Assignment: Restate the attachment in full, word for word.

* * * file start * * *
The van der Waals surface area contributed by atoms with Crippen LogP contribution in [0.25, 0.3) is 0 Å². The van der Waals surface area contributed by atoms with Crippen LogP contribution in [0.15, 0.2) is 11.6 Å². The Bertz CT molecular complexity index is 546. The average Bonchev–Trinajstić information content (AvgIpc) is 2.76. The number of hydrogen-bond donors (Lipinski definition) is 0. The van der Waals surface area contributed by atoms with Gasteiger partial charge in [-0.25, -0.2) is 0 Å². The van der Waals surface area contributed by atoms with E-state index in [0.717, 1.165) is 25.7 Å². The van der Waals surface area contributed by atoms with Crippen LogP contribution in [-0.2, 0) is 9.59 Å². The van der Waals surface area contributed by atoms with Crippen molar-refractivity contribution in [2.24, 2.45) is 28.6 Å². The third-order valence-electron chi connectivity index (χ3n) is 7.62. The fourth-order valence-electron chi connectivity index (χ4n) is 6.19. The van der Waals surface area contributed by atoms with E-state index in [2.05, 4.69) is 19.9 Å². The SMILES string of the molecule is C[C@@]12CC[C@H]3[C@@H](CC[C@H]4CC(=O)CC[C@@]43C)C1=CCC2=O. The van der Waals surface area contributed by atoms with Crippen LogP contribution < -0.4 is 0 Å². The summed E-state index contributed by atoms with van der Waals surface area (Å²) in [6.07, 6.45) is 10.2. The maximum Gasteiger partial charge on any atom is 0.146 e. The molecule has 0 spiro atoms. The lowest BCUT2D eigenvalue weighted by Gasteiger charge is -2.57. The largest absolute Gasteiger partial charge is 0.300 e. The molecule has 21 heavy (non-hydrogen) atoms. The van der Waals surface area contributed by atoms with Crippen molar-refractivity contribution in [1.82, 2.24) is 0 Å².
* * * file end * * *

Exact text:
The van der Waals surface area contributed by atoms with Crippen LogP contribution in [0.25, 0.3) is 0 Å². The van der Waals surface area contributed by atoms with Crippen LogP contribution in [0.15, 0.2) is 11.6 Å². The Bertz CT molecular complexity index is 546. The average Bonchev–Trinajstić information content (AvgIpc) is 2.76. The number of hydrogen-bond donors (Lipinski definition) is 0. The van der Waals surface area contributed by atoms with Gasteiger partial charge in [-0.25, -0.2) is 0 Å². The van der Waals surface area contributed by atoms with E-state index in [0.717, 1.165) is 25.7 Å². The van der Waals surface area contributed by atoms with Crippen LogP contribution in [-0.2, 0) is 9.59 Å². The van der Waals surface area contributed by atoms with Crippen molar-refractivity contribution in [2.24, 2.45) is 28.6 Å². The third-order valence-electron chi connectivity index (χ3n) is 7.62. The fourth-order valence-electron chi connectivity index (χ4n) is 6.19. The van der Waals surface area contributed by atoms with E-state index in [2.05, 4.69) is 19.9 Å². The SMILES string of the molecule is C[C@@]12CC[C@H]3[C@@H](CC[C@H]4CC(=O)CC[C@@]43C)C1=CCC2=O. The van der Waals surface area contributed by atoms with Crippen LogP contribution < -0.4 is 0 Å². The summed E-state index contributed by atoms with van der Waals surface area (Å²) in [6.07, 6.45) is 10.2. The maximum Gasteiger partial charge on any atom is 0.146 e. The molecule has 0 spiro atoms. The lowest BCUT2D eigenvalue weighted by Gasteiger charge is -2.57. The largest absolute Gasteiger partial charge is 0.300 e. The molecule has 21 heavy (non-hydrogen) atoms. The van der Waals surface area contributed by atoms with Crippen molar-refractivity contribution in [1.82, 2.24) is 0 Å².